The latter would be used when the bourgeoisie became too strong. Because many of these positions had to be bought ("les charges venales"), hey were increasingly out of reach of aristocrats, and this is when the king started reserving these posts to the nobility (they kept being excluded from political posts).
- “La cour absolutiste est à la fois instrument d’asservissement et d’entretien de la noblesse.” (p. 139)
Chapter VI: La sociogenese du monopole fiscale
Context: this is the last chapter in part I, before Elias' theory of civilization described in part II
Elias insists on how new absolutism was, as a break with medieval feudalism. In that epoch, taxes were an occasional and hated occurence. It was considered a form of theft, and ruined many in a system without much money. The growth of cities in the XIIth cy would bring the first financial contributions, sometimes in the form of 'paying for mercenaries'. They would be gradually transformed into a system of taxes. The 14th cy would see taxes becoming regular instead of exceptional, as well as the emergence of a specialized administration in charge of it.
Describing the role of the cities, Elias shows how the internal antagonism between the top and the other layers led to royal intervention, eventually making municipalities an extension of the central administrative apparatus.
A crucial transition was Charles VII after the close of the Hundred Year War: having regularly received 'aides' (taxes), for the war effort, he decided to make them permanent, without consultation. This was a proof of growing royal power, which showed fiscal, and therefore also military monopolies. For contemporaries, this growth of royal power was a source of surprise - and indignation, it was seen as a loss of freedom. It was from the people then, faced with royal monopoly, that the call came to make royalty into a 'public institution'. Thus we see the gradual emergence of the 'state'. The king now has money to compensate for services and no longer has to give away land. In any case, in the absolutist period, the king starts resting on the nobility again, through the courtisans, which he maintains purposely as a top layer.
A dual system exists
- the landed layer of poor peasants middle nobility, and courtisans, and - a city-based system of poor workers, middle artisans and high bourgeois, including the high functionaries.
It is the system of privileges that would be destroyed by the French Revolution, as the bourgeoisie saw no real function for the courtisans.
Part 2: A Theory of Civilization
"Deuxieme partie: Esquisse d'une theore de la civilisation"
"De la contrainte sociale a l'autocontraine."
The first part of the book was a history of the monopolization of feudal power in France, ending with the advent of the absolutist state. In this second part, Elias will investigate the relation between this process of centralization, and the process of civilization. This process was not the result of a rational human will, but an involuntary result of human interdependence (but it is not irrational either).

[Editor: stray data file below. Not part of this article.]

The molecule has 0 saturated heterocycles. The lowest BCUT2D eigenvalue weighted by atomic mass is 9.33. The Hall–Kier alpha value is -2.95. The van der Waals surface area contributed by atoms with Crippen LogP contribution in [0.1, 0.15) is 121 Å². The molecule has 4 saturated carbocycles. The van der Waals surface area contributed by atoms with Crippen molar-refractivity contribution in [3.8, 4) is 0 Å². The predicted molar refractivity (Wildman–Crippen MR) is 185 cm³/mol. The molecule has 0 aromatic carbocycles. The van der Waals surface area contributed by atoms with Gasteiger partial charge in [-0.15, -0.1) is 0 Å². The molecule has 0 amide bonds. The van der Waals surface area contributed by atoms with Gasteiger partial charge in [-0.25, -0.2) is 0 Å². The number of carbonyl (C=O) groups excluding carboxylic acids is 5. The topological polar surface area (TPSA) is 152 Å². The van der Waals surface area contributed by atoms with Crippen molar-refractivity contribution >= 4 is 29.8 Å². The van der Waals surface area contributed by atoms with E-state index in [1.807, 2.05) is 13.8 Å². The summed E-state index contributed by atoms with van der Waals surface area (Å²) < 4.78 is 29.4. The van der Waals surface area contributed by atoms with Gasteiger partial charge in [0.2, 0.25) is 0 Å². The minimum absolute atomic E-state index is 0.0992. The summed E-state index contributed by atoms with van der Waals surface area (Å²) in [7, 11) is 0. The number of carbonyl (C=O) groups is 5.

In a highly interdependent and specialized society, where everybody depends on each other in complex ways (past cooperation, past competition), emotional reaction must be regulated. The monopoly of violence creates large pacified territories where the fear of violence greatly diminishes. Emotional life is then strong stabilized and 'managed' for its possible consequences. The centralized monopoly is regulated, and exerts constant pressure, compared to the imprevisible violence of warrior society.
But this internal and external modelisation of the individual creates new tensions, given the impossibility of living out one's own desires. The whole process of social reproduction is also largely unconscious and not intentional. The adjustment process can be positive (congruent social habits, with ability for pleasure), or negative (failure of adjustment, or adjustment without happiness). Most of the time, the balance is mixed. Elias adds that the western civilizational process is particularly different and takes a long time.
Chapter 2: La diffusion de l'autocontrainte
When describing the process of:
- 1) increased interdependence - 2) stable fiscal and military monopoly,
and the resulting pressure for self-regulation of individuals, Elias maintains this was unique to Europe. Elsewhere it had always been confined to ports and central cities, never so uniformly spread in the back country. As a consequence, the lower classes are included, and as Western influence spreads, they play a civilizing role towards the rest of the world. In the West, the consequences of the dilution of class differences, in terms of behavior, and the same is true on a word scale, where differences are diminishing.
(Elias' views on the civilizing effect of the West might strike as colonialist arrogance, but they may have been true for its time, when the West indeed ruled and served as a model).
Despite the intention of the elite to distinguish itself: uniformisation nevertheless occurs: between the nobility and the bourgeoise; between them and the middle and working classes; between town and country; East and West. Behavioral constraints are at first external (induced by the fear of the reactions of others), but eventually become internal and 'matter of fact' like.